29 About 90% of filtered bicarbonate is reabsorbed in PCT with the remaindered reabsorbed in the DCT and CD. In the PCT this is a consequence of H ion secretion and the action of the enzyme carbonic anhydrase. In the DCT , after the bicarbonate has been predominantly removed, secreted H ions are taken up by other buffers as phosphate . in most part of nephrone, predominantly in the PCT, ammonium ions are generated as the result of deammination of glutamine. The ammonium ions is secreted into the tubular lumin, generating intracellular bicarbonate.

30 Water homeostasis: Water homeostasis is determined by : water intake
extrarenal water loss. Solute load Kidney ability to produce concentrated or diluted urine

31 The minimum urine volume is determined by solute load to be excreted and may be as low as 400 ml/ d.
The maximum urine volume is determined by water load to be excreted and may be as mnch as L/ d.

32 Osmolal clearance ( C osm) represent volume of urine that would be required for isoosmolal clearance of solute load.

33 Negative free water clearance
Measure concentrating ability Water reabsorbed from tubular fluid during production of concetrated hypertonic urine C H2O= C osmo - V Difference between actual urine flow rate and flow rate calculated for isosmotic excretion . Measure diluting ability In excess that required for isoosmolal urine C H2O= V-C osmo

34 Two main process are involved in in water reabsorption
Isosmotic reabsorption of water from PCT: About 80% returned to the body by PCT Active solute reabsorption from the filterate is accompanied by passive reabsorption of an osmotically equivelant amount of water Differential reabsorption of water and solute from the loop of Henle, DCT, CD: two mechanism are involved

35 Countercurrent exchange Countercurrent multiplication
Passive process In DCT and CD In presence of ADH In abscence of ADH the collecting duct impermeable to water Produce conc.urine and plasma is diluted Active process In loop of Henle In absence of ADH Lead to production of diluted urine (low osmolarity) and increase plasma osmolality.( in loop of Henle reab of Na & Cl without water).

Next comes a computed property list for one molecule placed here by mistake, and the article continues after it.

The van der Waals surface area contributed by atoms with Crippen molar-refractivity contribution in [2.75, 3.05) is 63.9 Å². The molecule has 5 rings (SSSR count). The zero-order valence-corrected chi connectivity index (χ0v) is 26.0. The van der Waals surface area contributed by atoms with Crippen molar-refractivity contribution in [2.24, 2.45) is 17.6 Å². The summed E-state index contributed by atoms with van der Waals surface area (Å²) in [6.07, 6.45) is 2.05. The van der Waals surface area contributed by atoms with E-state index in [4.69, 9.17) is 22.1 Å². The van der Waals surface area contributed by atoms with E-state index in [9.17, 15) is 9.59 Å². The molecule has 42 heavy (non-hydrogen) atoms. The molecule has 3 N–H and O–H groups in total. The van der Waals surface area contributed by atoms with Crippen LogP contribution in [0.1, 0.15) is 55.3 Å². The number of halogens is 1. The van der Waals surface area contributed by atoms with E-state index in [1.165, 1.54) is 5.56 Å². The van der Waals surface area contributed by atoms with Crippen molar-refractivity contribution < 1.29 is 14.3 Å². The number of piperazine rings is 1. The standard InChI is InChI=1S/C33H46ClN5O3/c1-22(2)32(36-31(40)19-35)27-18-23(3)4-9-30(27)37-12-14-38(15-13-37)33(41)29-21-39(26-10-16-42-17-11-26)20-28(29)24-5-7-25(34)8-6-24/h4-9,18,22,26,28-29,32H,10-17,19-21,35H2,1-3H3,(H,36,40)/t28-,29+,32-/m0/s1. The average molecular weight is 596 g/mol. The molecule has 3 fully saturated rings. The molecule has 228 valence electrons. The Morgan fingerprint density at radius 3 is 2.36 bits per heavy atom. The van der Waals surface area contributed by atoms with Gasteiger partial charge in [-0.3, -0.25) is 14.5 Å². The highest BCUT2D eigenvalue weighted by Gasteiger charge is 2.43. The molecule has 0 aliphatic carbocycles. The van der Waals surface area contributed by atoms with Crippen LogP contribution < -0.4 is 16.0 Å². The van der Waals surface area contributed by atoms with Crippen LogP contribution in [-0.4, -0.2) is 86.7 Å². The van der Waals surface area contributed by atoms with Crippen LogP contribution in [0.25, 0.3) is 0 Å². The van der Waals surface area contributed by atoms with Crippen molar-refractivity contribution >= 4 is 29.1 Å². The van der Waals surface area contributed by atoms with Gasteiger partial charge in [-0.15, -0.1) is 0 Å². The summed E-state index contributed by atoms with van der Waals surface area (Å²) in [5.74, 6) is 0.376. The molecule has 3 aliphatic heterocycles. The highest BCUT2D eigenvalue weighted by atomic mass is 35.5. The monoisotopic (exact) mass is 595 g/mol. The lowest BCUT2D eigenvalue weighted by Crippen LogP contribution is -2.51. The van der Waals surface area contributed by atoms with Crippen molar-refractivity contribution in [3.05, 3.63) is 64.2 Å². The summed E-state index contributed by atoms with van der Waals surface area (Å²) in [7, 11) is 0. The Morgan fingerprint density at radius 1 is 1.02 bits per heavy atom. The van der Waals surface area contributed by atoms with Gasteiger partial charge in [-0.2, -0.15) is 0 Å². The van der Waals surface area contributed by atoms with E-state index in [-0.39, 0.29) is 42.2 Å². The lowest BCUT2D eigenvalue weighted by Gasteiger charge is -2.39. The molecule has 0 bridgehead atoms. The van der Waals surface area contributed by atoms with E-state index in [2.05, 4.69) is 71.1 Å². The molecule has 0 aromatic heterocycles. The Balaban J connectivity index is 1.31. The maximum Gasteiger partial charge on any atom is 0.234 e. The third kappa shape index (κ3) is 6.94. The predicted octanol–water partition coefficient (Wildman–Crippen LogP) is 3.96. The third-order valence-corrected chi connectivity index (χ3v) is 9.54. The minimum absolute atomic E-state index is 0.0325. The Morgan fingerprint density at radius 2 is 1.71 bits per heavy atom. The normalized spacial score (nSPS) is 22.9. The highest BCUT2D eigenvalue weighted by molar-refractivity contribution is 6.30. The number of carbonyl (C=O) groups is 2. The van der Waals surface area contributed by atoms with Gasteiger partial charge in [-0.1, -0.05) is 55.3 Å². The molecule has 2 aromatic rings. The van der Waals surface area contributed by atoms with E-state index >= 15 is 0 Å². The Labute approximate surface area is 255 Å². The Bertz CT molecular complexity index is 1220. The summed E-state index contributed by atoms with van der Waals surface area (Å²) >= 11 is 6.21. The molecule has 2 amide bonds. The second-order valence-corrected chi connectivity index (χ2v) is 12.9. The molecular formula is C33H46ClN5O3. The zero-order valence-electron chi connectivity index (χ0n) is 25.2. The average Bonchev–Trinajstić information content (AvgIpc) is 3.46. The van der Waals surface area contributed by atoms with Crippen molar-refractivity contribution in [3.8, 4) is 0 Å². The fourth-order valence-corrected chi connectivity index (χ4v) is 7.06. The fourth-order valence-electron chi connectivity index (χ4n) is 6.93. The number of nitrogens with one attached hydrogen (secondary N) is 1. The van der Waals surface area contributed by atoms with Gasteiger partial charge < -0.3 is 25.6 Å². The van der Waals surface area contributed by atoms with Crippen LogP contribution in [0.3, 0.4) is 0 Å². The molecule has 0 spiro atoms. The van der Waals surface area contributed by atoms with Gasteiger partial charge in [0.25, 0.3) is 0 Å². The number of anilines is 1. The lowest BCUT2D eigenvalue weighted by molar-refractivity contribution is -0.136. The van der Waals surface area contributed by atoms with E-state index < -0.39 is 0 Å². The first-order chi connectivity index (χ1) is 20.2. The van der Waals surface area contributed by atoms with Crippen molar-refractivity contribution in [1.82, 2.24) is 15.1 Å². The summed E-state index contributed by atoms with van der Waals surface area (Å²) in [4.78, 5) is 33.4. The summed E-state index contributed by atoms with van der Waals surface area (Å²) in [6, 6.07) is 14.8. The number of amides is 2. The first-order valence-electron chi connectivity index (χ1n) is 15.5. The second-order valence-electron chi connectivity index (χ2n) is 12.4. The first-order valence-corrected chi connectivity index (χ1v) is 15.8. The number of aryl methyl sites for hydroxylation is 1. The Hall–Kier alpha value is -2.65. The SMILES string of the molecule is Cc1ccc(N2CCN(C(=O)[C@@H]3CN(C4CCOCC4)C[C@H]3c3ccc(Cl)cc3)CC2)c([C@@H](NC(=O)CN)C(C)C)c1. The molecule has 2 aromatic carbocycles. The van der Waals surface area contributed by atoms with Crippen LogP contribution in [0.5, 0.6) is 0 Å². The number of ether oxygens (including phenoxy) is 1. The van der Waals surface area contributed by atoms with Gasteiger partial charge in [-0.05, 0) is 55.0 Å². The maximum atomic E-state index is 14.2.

36 Endocrine function: Hormones produced by the kidne
Renine – erythropoietin- prostaglandins- kinin-vit D- natriuretic peptides Hormones produced by the kidne Aldosterone- PTH- ADH- calcitonin- natriuretic H- thyroid H- glucocorticoid- somatomedin. Hormones that control kidney function PTH- calcitonin- insulin- somatomedin- GIT hormones- vasopressin- hypothamic RH- prolactin- angiotensin II. Hormones catabolised by the kidney

37 Aldosterone Aldosterone is a steroid hormone (mineralocorticoid family) produced by the outer-section (zona glomerulosa) of the adrenal cortex in the adrenal gland, and acts on the distal tubules and collecting ducts of the kidney to cause the conservation of sodium, secretion of potassium, increased water retention, and increased blood pressure. Aldosterone is part of the renin-angiotensin system. Its activity is reduced in Addison's disease and increased in Conn syndrome.

38 vasopressin Arginine vasopressin (AVP), also known as vasopressin, argipressin or antidiuretic hormone (ADH), is a hormone found in most mammals, including humans.[1] Vasopressin is a peptide hormone. It is derived from a preprohormone precursor that is synthesized in the hypothalamus and stored in vesicles at the posterior pituitary.

39 vasopressin Arginine vasopressin (AVP), also known as vasopressin, argipressin or antidiuretic hormone (ADH), is a hormone found in most mammals, including humans.[1] Vasopressin is a peptide hormone. It is derived from a preprohormone precursor that is synthesized in the hypothalamus and stored in vesicles at the posterior pituitary.

40 One of the most important roles of AVP is to regulate the body's retention of water; it is released when the body is dehydrated and causes the kidneys to conserve water, thus concentrating the urine, and reducing urine volume. In high concentrations, it also raises blood pressure by inducing moderate vasoconstriction.